In reality, the line of rats used were genetically predisposed to grow tumors, the control rats, which were only fed organic foods grew tumors as well. But that data wasn't reported, nor was it mentioned that the researcher went against international protocols regarding the limits of allowable tumor growth in test subjects. It was bad science, and thats why it was retracted. No one has been able to repeat his results.

Joseph Najjar
Joseph Najjar2 years ago

This is such a typical bit of misinformation. No one wants to take a second to check their, for instance, the fact that there are currently NO transgenic wheat varieties on the commercial market. Or the fact that the wheat proteins responsible for gluten intolerance are naturally present in all Wheat. Or that GM wheat may actually be the only way to reduce gluten sensitivity, since we could silence the genes responsible for producing the problematic proteins

Delmar B.
Delmar B.2 years ago

Correction - the Reader's Digest article is January 2014 - not 2012.

Delmar B.
Delmar B.2 years ago

The January 2012 issue of Reader's Digest has an article that concludes "There doesn't appear to be a scientific reason to ban GMO foods from your pantry to protect your health." One of the reasons for their conclusion was the European Union study that looked at 130 research projects - the same study that I have mentioned below.

Delmar B.
Delmar B.2 years ago

Nathan, with 130 research projects, I can certainly agree with you statment that not 100% of the studies focus on Round-up Ready. Probably only a few are included. Mainly I was trying to say that I find the EU's "main conclusion" to be important because it seems that many in the EU are strongly opposed to GMOs.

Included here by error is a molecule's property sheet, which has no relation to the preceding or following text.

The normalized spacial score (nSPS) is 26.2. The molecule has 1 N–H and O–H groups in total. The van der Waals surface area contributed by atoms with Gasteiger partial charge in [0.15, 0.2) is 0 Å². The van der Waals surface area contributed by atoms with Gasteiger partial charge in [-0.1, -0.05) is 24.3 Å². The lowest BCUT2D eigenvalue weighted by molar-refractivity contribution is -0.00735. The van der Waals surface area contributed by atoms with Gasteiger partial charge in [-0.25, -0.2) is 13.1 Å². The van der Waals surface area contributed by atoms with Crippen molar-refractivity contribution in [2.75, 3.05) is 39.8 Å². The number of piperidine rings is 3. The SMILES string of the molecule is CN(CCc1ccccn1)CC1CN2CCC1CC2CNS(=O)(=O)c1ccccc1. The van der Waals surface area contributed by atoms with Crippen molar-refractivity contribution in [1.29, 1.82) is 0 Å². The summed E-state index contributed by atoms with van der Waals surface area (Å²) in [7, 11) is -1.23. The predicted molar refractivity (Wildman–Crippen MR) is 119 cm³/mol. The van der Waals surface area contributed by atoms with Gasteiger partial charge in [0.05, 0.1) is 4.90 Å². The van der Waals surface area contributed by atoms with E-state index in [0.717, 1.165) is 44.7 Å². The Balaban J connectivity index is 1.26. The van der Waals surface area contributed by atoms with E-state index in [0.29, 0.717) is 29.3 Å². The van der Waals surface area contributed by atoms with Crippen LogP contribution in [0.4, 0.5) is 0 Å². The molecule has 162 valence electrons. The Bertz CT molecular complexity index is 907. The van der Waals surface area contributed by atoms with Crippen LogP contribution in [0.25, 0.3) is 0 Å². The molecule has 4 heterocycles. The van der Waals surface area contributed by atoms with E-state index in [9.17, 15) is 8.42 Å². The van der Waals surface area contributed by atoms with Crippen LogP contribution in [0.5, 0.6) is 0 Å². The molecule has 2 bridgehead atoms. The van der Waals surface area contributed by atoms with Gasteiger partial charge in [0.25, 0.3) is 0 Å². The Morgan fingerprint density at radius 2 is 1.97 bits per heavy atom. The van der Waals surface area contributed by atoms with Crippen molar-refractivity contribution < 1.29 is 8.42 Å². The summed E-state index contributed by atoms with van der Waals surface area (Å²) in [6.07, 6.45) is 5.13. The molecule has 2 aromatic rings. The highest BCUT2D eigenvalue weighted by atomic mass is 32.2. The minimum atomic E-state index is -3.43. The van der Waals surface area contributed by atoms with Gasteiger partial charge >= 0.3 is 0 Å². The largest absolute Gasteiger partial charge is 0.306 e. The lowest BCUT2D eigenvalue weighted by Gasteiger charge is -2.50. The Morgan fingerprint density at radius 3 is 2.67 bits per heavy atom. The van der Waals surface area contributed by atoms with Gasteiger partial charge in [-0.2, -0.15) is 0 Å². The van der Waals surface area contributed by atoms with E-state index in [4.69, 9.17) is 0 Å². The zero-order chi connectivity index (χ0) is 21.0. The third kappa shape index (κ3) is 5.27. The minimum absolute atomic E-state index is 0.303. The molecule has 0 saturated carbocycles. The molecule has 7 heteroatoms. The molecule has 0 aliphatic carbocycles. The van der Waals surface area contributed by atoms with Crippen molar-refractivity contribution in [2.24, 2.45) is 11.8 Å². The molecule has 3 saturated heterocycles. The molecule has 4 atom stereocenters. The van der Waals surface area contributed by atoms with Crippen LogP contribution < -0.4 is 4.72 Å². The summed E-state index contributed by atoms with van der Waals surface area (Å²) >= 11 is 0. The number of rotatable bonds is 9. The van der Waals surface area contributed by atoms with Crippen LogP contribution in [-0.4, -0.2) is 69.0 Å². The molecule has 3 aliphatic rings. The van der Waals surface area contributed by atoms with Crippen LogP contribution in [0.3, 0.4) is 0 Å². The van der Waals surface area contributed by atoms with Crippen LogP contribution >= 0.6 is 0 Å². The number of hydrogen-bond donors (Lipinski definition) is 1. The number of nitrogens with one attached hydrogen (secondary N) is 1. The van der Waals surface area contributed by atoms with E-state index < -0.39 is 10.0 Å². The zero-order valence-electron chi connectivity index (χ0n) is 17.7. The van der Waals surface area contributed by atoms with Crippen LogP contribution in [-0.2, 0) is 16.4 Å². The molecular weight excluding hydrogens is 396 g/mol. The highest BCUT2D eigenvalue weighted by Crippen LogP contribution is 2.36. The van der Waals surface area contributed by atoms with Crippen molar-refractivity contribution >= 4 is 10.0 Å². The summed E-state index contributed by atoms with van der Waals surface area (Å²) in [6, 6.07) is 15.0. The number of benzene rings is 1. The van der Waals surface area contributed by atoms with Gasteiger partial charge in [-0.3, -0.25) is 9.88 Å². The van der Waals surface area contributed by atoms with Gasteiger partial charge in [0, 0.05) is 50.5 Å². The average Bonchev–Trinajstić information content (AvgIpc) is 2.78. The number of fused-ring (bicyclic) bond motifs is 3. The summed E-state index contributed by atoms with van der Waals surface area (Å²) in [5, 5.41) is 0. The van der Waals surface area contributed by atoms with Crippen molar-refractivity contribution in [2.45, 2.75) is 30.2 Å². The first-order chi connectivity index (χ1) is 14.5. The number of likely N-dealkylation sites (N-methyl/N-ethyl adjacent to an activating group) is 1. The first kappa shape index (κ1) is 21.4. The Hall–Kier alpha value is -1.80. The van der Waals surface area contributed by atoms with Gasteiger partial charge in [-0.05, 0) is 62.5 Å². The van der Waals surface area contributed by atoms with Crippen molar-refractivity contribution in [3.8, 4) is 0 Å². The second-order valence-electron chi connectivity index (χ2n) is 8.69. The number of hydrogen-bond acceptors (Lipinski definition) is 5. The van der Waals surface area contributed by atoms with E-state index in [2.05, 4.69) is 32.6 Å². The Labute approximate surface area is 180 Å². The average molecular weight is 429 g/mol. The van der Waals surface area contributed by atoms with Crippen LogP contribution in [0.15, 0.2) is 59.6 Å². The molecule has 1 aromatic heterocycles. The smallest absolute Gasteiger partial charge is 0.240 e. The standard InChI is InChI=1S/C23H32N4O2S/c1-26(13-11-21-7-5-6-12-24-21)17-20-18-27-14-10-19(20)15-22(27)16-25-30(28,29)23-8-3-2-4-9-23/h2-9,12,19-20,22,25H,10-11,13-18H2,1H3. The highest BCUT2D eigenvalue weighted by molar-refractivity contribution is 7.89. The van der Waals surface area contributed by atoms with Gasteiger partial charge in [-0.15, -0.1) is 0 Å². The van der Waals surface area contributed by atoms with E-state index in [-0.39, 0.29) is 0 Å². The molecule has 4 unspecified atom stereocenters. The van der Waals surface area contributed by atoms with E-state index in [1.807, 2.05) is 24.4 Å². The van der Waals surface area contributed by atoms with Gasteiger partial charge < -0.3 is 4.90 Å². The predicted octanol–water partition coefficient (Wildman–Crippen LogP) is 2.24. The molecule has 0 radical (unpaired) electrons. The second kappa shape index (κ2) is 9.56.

Nathan W.
Nathan W.2 years ago

Delmar. I suggested there are GMO studies that have nothing to do with food and pesticides, e.g. erosion control, flood management, etc. I doubt all these studies you are referencing are 100% about Roundup Ready by Monsanto. Yes, they may include it. I never suggested otherwise, as you claim.

Delmar B.
Delmar B.2 years ago

I posted this info below several days ago and Nathan immediately said that a study of GMOs in general was not like a study of Round-up. I asked him how he could conclude that 25 years of EU research did not include Round-up. He did not answer. I can understand that conventional wisdom and intuition can leave many people convinced that GMOs are bad. However, I do not understand how an EU research summary can be dismissed, especially when the European Union has been strongly anti-GMO.

8:11AM PST on Dec 3, 2013

"A Decade of EU-funded GMO research" can be found at this link:
The report states that: "The main conclusion to be drawn from the efforts of more than
130 research projects, covering a period of more than 25 years of research,
and involving more than 500 independent research groups, is that biotechnology, and in particular GMOs, are not per se more risky than e.g. conventional plant breeding technologies."

While intuitively, GMOs seem risky, this seems to be a genuine report from the European Union and Europeans have certainly not been in favor of GMOs. I did not find any Summary Page; the statement quoted above about their "main conclusion" was on their page 16 (my PDF window said it was on page 18 of 268.) They talk about more than 10 years of research because a previous EU report on this subjec covered the previous 15 years.

Sanja Maksimovic
Past Member 2 years ago